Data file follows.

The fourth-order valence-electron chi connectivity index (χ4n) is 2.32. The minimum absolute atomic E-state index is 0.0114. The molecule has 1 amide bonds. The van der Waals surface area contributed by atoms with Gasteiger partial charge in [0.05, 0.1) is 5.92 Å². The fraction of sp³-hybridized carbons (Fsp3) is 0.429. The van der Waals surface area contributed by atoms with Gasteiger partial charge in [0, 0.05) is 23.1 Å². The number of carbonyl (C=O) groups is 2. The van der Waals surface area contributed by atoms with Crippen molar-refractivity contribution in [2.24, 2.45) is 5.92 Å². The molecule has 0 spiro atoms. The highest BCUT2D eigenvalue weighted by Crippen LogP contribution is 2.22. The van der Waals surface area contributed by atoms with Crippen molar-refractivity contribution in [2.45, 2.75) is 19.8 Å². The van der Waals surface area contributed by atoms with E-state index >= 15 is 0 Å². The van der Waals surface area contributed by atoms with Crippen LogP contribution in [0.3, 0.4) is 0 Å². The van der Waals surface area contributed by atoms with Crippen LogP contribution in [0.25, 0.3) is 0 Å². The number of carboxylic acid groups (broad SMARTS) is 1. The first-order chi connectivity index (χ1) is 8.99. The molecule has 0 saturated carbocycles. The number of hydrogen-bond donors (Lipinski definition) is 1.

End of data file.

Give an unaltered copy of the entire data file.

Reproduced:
The fourth-order valence-electron chi connectivity index (χ4n) is 2.32. The minimum absolute atomic E-state index is 0.0114. The molecule has 1 amide bonds. The van der Waals surface area contributed by atoms with Gasteiger partial charge in [0.05, 0.1) is 5.92 Å². The fraction of sp³-hybridized carbons (Fsp3) is 0.429. The van der Waals surface area contributed by atoms with Gasteiger partial charge in [0, 0.05) is 23.1 Å². The number of carbonyl (C=O) groups is 2. The van der Waals surface area contributed by atoms with Crippen molar-refractivity contribution in [2.24, 2.45) is 5.92 Å². The molecule has 0 spiro atoms. The highest BCUT2D eigenvalue weighted by Crippen LogP contribution is 2.22. The van der Waals surface area contributed by atoms with Crippen molar-refractivity contribution in [2.45, 2.75) is 19.8 Å². The van der Waals surface area contributed by atoms with E-state index >= 15 is 0 Å². The van der Waals surface area contributed by atoms with Crippen LogP contribution in [0.3, 0.4) is 0 Å². The van der Waals surface area contributed by atoms with Crippen LogP contribution in [0.25, 0.3) is 0 Å². The number of carboxylic acid groups (broad SMARTS) is 1. The first-order chi connectivity index (χ1) is 8.99. The molecule has 0 saturated carbocycles. The number of hydrogen-bond donors (Lipinski definition) is 1.